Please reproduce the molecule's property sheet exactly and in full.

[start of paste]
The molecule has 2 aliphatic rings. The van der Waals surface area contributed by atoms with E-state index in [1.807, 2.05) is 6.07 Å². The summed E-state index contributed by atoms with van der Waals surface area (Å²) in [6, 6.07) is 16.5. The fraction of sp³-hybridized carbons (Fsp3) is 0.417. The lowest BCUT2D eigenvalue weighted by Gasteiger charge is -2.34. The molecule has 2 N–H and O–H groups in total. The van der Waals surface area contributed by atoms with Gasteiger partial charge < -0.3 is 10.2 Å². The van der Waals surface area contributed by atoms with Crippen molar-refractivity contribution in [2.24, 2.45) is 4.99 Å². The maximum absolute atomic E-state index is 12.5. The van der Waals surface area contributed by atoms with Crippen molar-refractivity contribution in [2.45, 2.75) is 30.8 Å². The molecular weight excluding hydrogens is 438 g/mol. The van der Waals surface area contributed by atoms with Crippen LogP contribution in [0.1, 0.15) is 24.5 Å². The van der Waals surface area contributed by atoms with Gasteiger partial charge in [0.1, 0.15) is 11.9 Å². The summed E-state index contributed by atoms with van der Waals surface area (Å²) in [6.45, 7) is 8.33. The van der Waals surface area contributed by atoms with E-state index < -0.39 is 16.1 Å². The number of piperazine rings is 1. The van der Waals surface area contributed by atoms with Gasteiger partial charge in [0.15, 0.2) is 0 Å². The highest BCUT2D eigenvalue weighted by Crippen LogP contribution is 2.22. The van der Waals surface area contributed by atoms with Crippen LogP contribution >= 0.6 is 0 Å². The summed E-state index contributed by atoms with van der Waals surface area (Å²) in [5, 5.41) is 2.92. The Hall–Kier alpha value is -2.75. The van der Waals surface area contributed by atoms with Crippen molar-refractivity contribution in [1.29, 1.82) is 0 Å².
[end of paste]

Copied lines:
The molecule has 2 aliphatic rings. The van der Waals surface area contributed by atoms with E-state index in [1.807, 2.05) is 6.07 Å². The summed E-state index contributed by atoms with van der Waals surface area (Å²) in [6, 6.07) is 16.5. The fraction of sp³-hybridized carbons (Fsp3) is 0.417. The lowest BCUT2D eigenvalue weighted by Gasteiger charge is -2.34. The molecule has 2 N–H and O–H groups in total. The van der Waals surface area contributed by atoms with Gasteiger partial charge < -0.3 is 10.2 Å². The van der Waals surface area contributed by atoms with Crippen molar-refractivity contribution in [2.24, 2.45) is 4.99 Å². The maximum absolute atomic E-state index is 12.5. The van der Waals surface area contributed by atoms with Crippen molar-refractivity contribution in [2.45, 2.75) is 30.8 Å². The molecular weight excluding hydrogens is 438 g/mol. The van der Waals surface area contributed by atoms with Crippen LogP contribution in [0.1, 0.15) is 24.5 Å². The van der Waals surface area contributed by atoms with Gasteiger partial charge in [0.1, 0.15) is 11.9 Å². The summed E-state index contributed by atoms with van der Waals surface area (Å²) in [6.45, 7) is 8.33. The van der Waals surface area contributed by atoms with E-state index < -0.39 is 16.1 Å². The number of piperazine rings is 1. The van der Waals surface area contributed by atoms with Gasteiger partial charge in [0.15, 0.2) is 0 Å². The highest BCUT2D eigenvalue weighted by Crippen LogP contribution is 2.22. The van der Waals surface area contributed by atoms with Crippen LogP contribution >= 0.6 is 0 Å². The summed E-state index contributed by atoms with van der Waals surface area (Å²) in [5, 5.41) is 2.92. The Hall–Kier alpha value is -2.75. The van der Waals surface area contributed by atoms with Crippen molar-refractivity contribution in [1.29, 1.82) is 0 Å².